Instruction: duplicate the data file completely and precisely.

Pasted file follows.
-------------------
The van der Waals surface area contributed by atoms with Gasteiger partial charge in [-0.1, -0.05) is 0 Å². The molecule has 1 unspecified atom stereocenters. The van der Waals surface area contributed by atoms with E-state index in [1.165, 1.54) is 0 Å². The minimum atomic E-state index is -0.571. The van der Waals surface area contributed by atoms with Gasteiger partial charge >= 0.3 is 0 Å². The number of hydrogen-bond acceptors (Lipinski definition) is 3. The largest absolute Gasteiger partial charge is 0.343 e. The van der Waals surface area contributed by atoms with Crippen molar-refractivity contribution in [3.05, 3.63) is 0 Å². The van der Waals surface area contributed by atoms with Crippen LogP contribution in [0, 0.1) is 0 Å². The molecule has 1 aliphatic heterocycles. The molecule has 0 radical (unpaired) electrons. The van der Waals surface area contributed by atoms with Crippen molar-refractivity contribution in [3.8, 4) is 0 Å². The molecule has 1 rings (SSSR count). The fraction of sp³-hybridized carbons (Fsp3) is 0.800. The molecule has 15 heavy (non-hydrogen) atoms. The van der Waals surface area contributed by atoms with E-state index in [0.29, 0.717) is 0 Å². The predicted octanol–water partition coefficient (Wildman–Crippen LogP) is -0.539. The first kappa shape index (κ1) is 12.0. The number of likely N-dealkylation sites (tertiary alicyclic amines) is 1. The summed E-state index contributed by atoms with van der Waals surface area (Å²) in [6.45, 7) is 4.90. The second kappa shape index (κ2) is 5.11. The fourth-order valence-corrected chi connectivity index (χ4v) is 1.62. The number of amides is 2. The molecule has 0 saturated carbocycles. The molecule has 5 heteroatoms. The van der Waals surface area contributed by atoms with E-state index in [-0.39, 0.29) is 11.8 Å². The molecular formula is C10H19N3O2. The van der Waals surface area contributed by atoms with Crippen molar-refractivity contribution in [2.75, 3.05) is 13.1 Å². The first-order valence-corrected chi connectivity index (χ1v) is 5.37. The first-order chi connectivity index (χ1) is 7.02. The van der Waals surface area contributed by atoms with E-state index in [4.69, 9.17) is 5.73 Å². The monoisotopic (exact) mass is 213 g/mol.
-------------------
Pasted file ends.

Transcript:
The van der Waals surface area contributed by atoms with Gasteiger partial charge in [-0.1, -0.05) is 0 Å². The molecule has 1 unspecified atom stereocenters. The van der Waals surface area contributed by atoms with E-state index in [1.165, 1.54) is 0 Å². The minimum atomic E-state index is -0.571. The van der Waals surface area contributed by atoms with Gasteiger partial charge >= 0.3 is 0 Å². The number of hydrogen-bond acceptors (Lipinski definition) is 3. The largest absolute Gasteiger partial charge is 0.343 e. The van der Waals surface area contributed by atoms with Crippen molar-refractivity contribution in [3.05, 3.63) is 0 Å². The van der Waals surface area contributed by atoms with Crippen LogP contribution in [0, 0.1) is 0 Å². The molecule has 1 aliphatic heterocycles. The molecule has 0 radical (unpaired) electrons. The van der Waals surface area contributed by atoms with Crippen molar-refractivity contribution in [3.8, 4) is 0 Å². The molecule has 1 rings (SSSR count). The fraction of sp³-hybridized carbons (Fsp3) is 0.800. The molecule has 15 heavy (non-hydrogen) atoms. The van der Waals surface area contributed by atoms with E-state index in [0.29, 0.717) is 0 Å². The predicted octanol–water partition coefficient (Wildman–Crippen LogP) is -0.539. The first kappa shape index (κ1) is 12.0. The number of likely N-dealkylation sites (tertiary alicyclic amines) is 1. The summed E-state index contributed by atoms with van der Waals surface area (Å²) in [6.45, 7) is 4.90. The second kappa shape index (κ2) is 5.11. The fourth-order valence-corrected chi connectivity index (χ4v) is 1.62. The number of amides is 2. The molecule has 0 saturated carbocycles. The molecule has 5 heteroatoms. The van der Waals surface area contributed by atoms with E-state index in [-0.39, 0.29) is 11.8 Å². The molecular formula is C10H19N3O2. The van der Waals surface area contributed by atoms with Crippen molar-refractivity contribution in [2.75, 3.05) is 13.1 Å². The first-order valence-corrected chi connectivity index (χ1v) is 5.37. The first-order chi connectivity index (χ1) is 7.02. The van der Waals surface area contributed by atoms with E-state index in [4.69, 9.17) is 5.73 Å². The monoisotopic (exact) mass is 213 g/mol.